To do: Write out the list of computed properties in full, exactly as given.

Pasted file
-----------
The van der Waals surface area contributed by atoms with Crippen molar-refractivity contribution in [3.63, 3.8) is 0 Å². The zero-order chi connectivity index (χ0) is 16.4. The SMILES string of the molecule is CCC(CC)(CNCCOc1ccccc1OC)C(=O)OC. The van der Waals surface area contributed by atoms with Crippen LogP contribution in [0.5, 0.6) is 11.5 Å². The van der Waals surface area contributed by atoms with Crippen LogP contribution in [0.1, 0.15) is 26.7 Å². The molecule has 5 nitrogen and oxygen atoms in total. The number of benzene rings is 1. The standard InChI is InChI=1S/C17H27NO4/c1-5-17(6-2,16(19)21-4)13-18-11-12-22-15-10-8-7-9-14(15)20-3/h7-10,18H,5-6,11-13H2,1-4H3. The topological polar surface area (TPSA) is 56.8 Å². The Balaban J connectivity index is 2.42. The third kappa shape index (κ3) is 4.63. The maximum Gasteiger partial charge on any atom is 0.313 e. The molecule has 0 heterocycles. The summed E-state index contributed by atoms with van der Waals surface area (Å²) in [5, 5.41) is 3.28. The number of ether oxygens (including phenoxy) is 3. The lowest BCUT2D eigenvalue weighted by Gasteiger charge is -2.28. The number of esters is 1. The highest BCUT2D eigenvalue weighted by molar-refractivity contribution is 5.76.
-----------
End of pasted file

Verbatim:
The van der Waals surface area contributed by atoms with Crippen molar-refractivity contribution in [3.63, 3.8) is 0 Å². The zero-order chi connectivity index (χ0) is 16.4. The SMILES string of the molecule is CCC(CC)(CNCCOc1ccccc1OC)C(=O)OC. The van der Waals surface area contributed by atoms with Crippen LogP contribution in [0.5, 0.6) is 11.5 Å². The van der Waals surface area contributed by atoms with Crippen LogP contribution in [0.1, 0.15) is 26.7 Å². The molecule has 5 nitrogen and oxygen atoms in total. The number of benzene rings is 1. The standard InChI is InChI=1S/C17H27NO4/c1-5-17(6-2,16(19)21-4)13-18-11-12-22-15-10-8-7-9-14(15)20-3/h7-10,18H,5-6,11-13H2,1-4H3. The topological polar surface area (TPSA) is 56.8 Å². The Balaban J connectivity index is 2.42. The third kappa shape index (κ3) is 4.63. The maximum Gasteiger partial charge on any atom is 0.313 e. The molecule has 0 heterocycles. The summed E-state index contributed by atoms with van der Waals surface area (Å²) in [5, 5.41) is 3.28. The number of ether oxygens (including phenoxy) is 3. The lowest BCUT2D eigenvalue weighted by Gasteiger charge is -2.28. The number of esters is 1. The highest BCUT2D eigenvalue weighted by molar-refractivity contribution is 5.76.